11. IT WAS SHOT ON SUPER 16MM FILM.

Mostly with handheld cameras. It was later blown up to 35mm for theaters.

12. THE NARRATIVE OUTLINE FOR THE FILM WAS ONLY 15 PAGES LONG.

Levy explained the outline and the major improvisation it left room for: "Our outline gives a very solid blueprint to the actors so they know how to get from point A to point B, but how they do it is largely up to them.”

13. 60 HOURS OF FOOTAGE WERE FILMED.

It took Guest eight months to edit it all down to 89 minutes. A lot of the used takes were first takes.

14. MEG’S PILL-TAKING AND POT-SMOKING WAS CUT OUT OF THE FILM.

Because the drug use might have earned them an R or PG-13 rating, it was taken out; Hitchcock claimed he played Hamilton as uptight partially due to his character not liking Meg’s smoking. Also cut was Harlan Pepper (Guest)’s obsession with beach balls.

15. IT CHANGED JANE LYNCH’S LIFE.

The comedic actress met Guest when she did a Frosted Flakes commercial with him. Months later, she was asked to join the Best in Show cast as Christy Cummings. “It opened up a bunch of doors for me,” she told The A.V. Club. “I felt like I fell into a way of working that really suits me. That was another one of those happy accidents that I could’ve never planned for, and it changed my life, really.”

A Friends Jewelry Collection Just Launched From Alex and Ani for the Show's 25th Anniversary

Getty Images
Getty Images

The 25th anniversary of Friends is coming in September, and there is no shortage of ways you can celebrate, whether you binge-watch the series while drinking a cup of Central Perk coffee or head to a movie theater for a marathon of some of the show's standout episodes. Now, courtesy of jewelry outlet Alex and Ani, you can further flaunt your love of Friends with a line of new charm bracelets and necklaces inspired by episodes from the beloved '90s sitcom.

If you're looking for a gift for the Rachel to your Ross, Alex and Ani has a “You’re My Lobster” bracelet, featuring a charm of a little lobster and one with Phoebe’s famous advice. For your favorite coffee lover, you can get the Central Perk bracelet with the café’s logo and two little steaming coffee mugs. And for that friend that's always there to help you move, there's the gold Couch and Pivot Cluster Charm Bangle, which has multi-colored crystal charms, a couch charm, and one that, of course, reads “Pivot! Pivot! Pivot!”


Alex and Ani

The pieces in the Friends Alex and Ani collection run from $39-$49 and can be found on the company's website or at select retailers.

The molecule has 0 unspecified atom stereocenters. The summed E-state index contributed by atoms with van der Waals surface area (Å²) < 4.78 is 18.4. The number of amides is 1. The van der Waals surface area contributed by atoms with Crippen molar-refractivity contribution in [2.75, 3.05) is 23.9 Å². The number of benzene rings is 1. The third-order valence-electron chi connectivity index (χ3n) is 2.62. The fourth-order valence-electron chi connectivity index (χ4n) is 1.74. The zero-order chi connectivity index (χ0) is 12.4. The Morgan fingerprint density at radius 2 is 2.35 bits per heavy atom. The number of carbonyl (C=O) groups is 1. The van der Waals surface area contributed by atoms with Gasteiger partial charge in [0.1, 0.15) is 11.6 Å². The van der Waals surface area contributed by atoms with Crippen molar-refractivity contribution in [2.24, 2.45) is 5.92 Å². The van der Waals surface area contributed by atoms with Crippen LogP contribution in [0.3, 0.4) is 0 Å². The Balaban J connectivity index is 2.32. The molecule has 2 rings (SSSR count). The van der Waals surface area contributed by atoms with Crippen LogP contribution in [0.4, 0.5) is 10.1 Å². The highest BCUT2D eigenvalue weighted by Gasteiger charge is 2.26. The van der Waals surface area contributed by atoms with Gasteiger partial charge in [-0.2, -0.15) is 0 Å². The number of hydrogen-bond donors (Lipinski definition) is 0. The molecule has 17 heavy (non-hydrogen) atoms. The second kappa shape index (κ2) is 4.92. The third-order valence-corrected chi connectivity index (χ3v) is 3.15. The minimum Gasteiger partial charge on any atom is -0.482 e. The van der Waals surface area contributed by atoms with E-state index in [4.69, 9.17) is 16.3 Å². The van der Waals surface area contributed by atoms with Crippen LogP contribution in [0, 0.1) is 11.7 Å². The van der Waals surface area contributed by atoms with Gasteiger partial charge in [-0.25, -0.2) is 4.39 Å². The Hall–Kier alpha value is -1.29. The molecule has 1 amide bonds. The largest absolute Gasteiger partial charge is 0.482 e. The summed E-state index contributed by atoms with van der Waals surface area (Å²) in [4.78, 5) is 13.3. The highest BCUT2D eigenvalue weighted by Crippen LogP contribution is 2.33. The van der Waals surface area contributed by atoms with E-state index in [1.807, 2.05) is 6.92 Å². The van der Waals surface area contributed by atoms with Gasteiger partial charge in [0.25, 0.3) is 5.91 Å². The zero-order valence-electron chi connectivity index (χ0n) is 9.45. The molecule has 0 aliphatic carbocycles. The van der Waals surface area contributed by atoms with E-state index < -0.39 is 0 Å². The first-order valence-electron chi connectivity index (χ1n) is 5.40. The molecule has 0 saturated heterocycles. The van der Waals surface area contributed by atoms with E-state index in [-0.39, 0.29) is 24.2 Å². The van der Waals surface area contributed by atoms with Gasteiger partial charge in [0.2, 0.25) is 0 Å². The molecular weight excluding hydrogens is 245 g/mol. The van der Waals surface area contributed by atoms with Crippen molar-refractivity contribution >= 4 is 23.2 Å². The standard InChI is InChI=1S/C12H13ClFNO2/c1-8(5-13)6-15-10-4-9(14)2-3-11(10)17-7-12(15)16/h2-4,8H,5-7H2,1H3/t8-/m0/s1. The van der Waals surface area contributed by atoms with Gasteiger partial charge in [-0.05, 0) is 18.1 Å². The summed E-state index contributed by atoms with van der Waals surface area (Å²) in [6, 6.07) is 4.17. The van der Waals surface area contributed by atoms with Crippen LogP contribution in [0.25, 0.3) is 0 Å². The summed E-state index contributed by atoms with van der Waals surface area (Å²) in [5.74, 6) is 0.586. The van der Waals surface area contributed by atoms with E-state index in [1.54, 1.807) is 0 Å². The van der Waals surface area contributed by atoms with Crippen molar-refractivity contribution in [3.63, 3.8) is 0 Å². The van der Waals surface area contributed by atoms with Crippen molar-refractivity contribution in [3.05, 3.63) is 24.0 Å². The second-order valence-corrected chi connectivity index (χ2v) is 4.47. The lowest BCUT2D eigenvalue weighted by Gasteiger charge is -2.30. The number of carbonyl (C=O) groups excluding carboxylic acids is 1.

Mental Floss has affiliate relationships with certain retailers and may receive a small percentage of any sale. But we choose all products independently and only get commission on items you buy and don't return, so we're only happy if you're happy. Thanks for helping us pay the bills!

[h/t US Weekly]

Netflix's Stranger Things Season 3 Video Is Full of Easter Eggs You Might Have Missed

Joe Keery, Maya Hawke, Priah Ferguson, and Gaten Matarazzo in Stranger Things.
Joe Keery, Maya Hawke, Priah Ferguson, and Gaten Matarazzo in Stranger Things.
Netflix

Stranger Things's third season was full of many surprising twists and turns, not to mention some awkward teen romances. While the gruesome Mind Flayer and the evil Russians were no doubt terrifying, the show kept its sweet touch of nostalgia due mainly to the fact that the Hawkins gang is now smack-dab in the middle of the 1980s.

It doesn’t take a keen eye to see many of the series's '80s references, particularly in the latest season. With scenes taking place at the new mall, references from the decade—including Hot Dog on a Stick, Sam Goody, and Back to the Future—are all part of the setting. However, creators Ross and Matt Duffer wanted to pay true homage to the decade, and thus left Easter eggs throughout the season that you likely missed.

Luckily for us, as BGR reports, Netflix has just released a video explaining the hidden references (with the New Coke debate, Mrs. Wheeler’s erotica novel, and Hopper’s Tom Selleck-inspired Hawaiian shirt among some of our favorites).

Check out the full video above and see what you missed!

[h/t BGR]

SECTIONS

arrow
LIVE SMARTER